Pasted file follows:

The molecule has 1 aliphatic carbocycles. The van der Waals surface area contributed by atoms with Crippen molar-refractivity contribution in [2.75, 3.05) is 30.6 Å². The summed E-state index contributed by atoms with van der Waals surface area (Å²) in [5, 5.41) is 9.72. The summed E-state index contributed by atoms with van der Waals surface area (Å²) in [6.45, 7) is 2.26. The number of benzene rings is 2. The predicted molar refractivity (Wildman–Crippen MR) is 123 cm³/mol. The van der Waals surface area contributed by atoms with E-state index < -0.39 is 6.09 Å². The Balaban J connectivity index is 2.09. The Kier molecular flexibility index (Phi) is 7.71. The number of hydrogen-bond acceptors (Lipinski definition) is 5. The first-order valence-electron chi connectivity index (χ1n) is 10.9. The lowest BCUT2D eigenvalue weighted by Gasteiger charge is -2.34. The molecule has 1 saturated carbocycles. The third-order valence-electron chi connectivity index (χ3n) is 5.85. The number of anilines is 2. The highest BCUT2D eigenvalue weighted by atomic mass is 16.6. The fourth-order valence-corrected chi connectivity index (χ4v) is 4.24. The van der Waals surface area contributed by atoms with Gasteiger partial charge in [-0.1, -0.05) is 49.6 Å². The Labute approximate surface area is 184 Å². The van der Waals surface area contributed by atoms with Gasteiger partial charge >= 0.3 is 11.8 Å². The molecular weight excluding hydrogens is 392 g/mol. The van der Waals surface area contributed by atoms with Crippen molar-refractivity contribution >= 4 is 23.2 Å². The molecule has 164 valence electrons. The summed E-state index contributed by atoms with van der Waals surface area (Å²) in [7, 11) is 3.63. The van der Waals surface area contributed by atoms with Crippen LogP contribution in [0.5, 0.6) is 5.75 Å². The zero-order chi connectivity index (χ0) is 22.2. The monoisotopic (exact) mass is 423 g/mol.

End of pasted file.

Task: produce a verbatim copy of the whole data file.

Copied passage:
The molecule has 1 aliphatic carbocycles. The van der Waals surface area contributed by atoms with Crippen molar-refractivity contribution in [2.75, 3.05) is 30.6 Å². The summed E-state index contributed by atoms with van der Waals surface area (Å²) in [5, 5.41) is 9.72. The summed E-state index contributed by atoms with van der Waals surface area (Å²) in [6.45, 7) is 2.26. The number of benzene rings is 2. The predicted molar refractivity (Wildman–Crippen MR) is 123 cm³/mol. The van der Waals surface area contributed by atoms with E-state index < -0.39 is 6.09 Å². The Balaban J connectivity index is 2.09. The Kier molecular flexibility index (Phi) is 7.71. The number of hydrogen-bond acceptors (Lipinski definition) is 5. The first-order valence-electron chi connectivity index (χ1n) is 10.9. The lowest BCUT2D eigenvalue weighted by Gasteiger charge is -2.34. The molecule has 1 saturated carbocycles. The third-order valence-electron chi connectivity index (χ3n) is 5.85. The number of anilines is 2. The highest BCUT2D eigenvalue weighted by atomic mass is 16.6. The fourth-order valence-corrected chi connectivity index (χ4v) is 4.24. The van der Waals surface area contributed by atoms with Gasteiger partial charge in [-0.1, -0.05) is 49.6 Å². The Labute approximate surface area is 184 Å². The van der Waals surface area contributed by atoms with Gasteiger partial charge >= 0.3 is 11.8 Å². The molecular weight excluding hydrogens is 392 g/mol. The van der Waals surface area contributed by atoms with Crippen molar-refractivity contribution >= 4 is 23.2 Å². The molecule has 164 valence electrons. The summed E-state index contributed by atoms with van der Waals surface area (Å²) in [7, 11) is 3.63. The van der Waals surface area contributed by atoms with Crippen LogP contribution in [0.5, 0.6) is 5.75 Å². The zero-order chi connectivity index (χ0) is 22.2. The monoisotopic (exact) mass is 423 g/mol.